A young novitiate wandering through dark catacombs beyond a door with "God Ends Here" scrawled in Latin, a barely perceptible shadowy figure following closely behind. If you didn't twitch once by the end of the trailer for the upcoming Conjuring franchise film The Nun, congratulations, you've managed to numb yourself to the jump-scares so many modern horror movies indulge in. But considering The Conjuring movies are fairly well-respected among horror aficionados, there's clearly more to the latest installment than just sudden cuts. So just how scary is The Nun? Sure, the movie has a solid pedigree, but its actual scariness all comes down to the individual people behind the particular film.
The Nun is directed by Corin Hardy, who has only one movie under his belt before this, an Irish dark fairytale eco-thriller he wrote and directed called The Hallow. That film, about a family attacked by demons after moving deep in the woods, was well-received, and in keeping with the more popular films in the franchise, focused on interpersonal relationships and a sustained creepy atmosphere.
The Nun is a whole different ballgame, and that's due in part to the movie's writers. The film was written by Gary Dauberson, who also penned two other Conjuring movies, Annabelle and Annabelle: Creation. Though the former wasn't a critical hit, its sequel was praised for excellent performances and also sustaining a haunting atmosphere. But with The Nun, Dauberson expands on material that's much closer to his heart.
In an interview with The Gospel Herald, Dauberson spoke about his faith and belief, and how it influenced the Annabelle movies. "I'm a believer, so I believe evil and demonic entities are out there — but so is God, and so is good. Even as dark and scary as these movies can get, there's always that safety net. If evil is true, the opposite must also be true," the writer said. This is the main push and pull behind The Nun; two people on the cusp of belief — a young soon-to-be nun and a priest with a dark past — confronting darkness and risking losing their faith entirely by challenging their belief in inherent good.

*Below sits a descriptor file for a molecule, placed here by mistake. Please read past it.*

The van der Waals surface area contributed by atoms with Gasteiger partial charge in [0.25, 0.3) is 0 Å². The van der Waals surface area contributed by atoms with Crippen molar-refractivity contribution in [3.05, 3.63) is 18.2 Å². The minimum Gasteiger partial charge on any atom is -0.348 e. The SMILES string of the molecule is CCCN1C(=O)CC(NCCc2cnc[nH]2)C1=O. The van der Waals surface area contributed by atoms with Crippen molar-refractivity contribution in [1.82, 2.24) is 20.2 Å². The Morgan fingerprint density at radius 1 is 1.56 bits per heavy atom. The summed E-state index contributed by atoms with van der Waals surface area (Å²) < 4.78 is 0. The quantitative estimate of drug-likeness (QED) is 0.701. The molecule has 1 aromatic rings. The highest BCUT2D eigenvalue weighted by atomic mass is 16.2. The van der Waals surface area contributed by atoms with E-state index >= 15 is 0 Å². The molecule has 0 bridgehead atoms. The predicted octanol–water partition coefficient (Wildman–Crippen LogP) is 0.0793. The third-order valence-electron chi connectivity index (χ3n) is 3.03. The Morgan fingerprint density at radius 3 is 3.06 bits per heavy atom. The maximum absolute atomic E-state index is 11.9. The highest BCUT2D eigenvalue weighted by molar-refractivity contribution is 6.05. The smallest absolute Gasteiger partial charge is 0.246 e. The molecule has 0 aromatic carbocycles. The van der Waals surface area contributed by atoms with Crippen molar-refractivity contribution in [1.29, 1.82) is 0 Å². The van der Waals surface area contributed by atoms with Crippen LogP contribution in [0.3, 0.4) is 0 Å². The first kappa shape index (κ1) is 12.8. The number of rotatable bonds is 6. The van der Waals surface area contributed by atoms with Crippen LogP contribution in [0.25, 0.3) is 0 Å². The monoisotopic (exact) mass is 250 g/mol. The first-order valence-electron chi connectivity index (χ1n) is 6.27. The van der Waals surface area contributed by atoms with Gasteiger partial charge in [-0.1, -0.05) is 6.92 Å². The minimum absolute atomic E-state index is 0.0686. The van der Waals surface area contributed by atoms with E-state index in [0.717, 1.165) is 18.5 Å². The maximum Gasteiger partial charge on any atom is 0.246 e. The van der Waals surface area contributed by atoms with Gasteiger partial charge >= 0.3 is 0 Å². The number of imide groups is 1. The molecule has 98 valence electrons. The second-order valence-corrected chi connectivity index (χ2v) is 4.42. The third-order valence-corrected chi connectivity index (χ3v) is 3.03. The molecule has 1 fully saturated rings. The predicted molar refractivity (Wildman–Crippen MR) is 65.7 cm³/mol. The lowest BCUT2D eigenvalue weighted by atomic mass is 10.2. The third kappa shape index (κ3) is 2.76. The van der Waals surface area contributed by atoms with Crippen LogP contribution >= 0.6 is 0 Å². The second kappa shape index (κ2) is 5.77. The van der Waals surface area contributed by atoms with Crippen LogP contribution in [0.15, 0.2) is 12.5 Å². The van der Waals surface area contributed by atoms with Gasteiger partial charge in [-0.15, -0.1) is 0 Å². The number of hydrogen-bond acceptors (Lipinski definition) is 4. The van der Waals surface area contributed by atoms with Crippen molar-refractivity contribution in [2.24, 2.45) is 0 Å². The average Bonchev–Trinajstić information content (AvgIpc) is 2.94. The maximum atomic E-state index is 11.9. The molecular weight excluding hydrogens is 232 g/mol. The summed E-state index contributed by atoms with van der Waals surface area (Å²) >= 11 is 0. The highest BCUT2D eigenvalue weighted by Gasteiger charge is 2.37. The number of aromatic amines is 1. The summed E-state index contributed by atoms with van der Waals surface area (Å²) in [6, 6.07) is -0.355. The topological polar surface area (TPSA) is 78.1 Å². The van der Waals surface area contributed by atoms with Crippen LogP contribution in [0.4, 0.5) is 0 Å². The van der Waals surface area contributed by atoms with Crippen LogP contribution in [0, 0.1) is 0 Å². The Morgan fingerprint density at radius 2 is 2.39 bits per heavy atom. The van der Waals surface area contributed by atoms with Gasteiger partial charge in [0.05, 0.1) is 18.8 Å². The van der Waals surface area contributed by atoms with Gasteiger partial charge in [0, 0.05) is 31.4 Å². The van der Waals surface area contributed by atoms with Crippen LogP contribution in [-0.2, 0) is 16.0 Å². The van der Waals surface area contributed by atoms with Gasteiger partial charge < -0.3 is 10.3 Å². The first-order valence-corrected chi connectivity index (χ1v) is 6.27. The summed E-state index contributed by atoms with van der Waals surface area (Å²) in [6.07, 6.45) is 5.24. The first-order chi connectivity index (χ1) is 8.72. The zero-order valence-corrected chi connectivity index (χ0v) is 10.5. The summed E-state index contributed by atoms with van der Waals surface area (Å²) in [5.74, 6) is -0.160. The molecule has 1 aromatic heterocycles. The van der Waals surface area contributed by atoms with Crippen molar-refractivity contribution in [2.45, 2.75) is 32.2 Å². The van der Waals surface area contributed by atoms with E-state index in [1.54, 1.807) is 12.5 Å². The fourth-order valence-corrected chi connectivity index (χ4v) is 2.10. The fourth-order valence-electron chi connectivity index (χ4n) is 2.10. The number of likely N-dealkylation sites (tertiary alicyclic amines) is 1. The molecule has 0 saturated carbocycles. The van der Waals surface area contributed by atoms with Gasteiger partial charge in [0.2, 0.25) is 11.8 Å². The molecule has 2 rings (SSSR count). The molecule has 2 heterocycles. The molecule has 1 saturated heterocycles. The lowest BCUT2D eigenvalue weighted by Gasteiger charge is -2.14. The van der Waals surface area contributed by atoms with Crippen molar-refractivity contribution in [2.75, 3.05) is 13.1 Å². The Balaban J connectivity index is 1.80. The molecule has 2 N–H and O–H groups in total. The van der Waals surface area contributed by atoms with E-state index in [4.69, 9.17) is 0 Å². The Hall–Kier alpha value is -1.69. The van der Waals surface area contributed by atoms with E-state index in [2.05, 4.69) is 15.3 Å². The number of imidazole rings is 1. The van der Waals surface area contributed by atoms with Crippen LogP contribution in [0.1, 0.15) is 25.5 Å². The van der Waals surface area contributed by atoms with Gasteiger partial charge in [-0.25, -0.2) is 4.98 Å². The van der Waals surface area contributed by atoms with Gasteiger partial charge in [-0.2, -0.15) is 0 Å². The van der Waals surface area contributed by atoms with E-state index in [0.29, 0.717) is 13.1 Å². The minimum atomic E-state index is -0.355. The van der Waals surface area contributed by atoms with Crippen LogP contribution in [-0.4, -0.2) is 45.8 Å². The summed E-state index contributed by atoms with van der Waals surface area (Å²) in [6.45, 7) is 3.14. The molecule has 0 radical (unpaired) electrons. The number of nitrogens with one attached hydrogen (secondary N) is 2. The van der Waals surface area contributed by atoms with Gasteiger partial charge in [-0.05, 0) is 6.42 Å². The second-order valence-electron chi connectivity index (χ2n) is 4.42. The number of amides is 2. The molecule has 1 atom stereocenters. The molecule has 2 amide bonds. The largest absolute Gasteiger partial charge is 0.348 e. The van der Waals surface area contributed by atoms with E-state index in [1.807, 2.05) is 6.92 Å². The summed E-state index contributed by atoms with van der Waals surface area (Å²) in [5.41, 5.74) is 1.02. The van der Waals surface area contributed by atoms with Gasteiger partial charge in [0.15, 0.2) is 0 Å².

The evil they're confronting involves a character previously seen in The Conjuring 2, but with the possibility of an entirely new angle. Bonnie Aarons reprises her role as Valak, the demon who took the form of an evil nun to possess and torment Janet Hodgson. With The Nun, everyone involved is playing coy as to whether the film is really bringing back Valak, or is exploring the persona the demon took on, possibly explaining the full backstory.
With the film's events set in motion by the suicide of a young nun, it's not out of the question the film might focus on a human spirit turned to demonic ends; it's equally possible the Nun will appear in the same form as The Conjuring 2 with no further explanation or history to torment new characters in The Nun. Given the franchise as a whole, it's safe to say the film will likely cause most viewers to jolt in their seats at least once, and leave most of the audience feeling haunted long after the credits roll.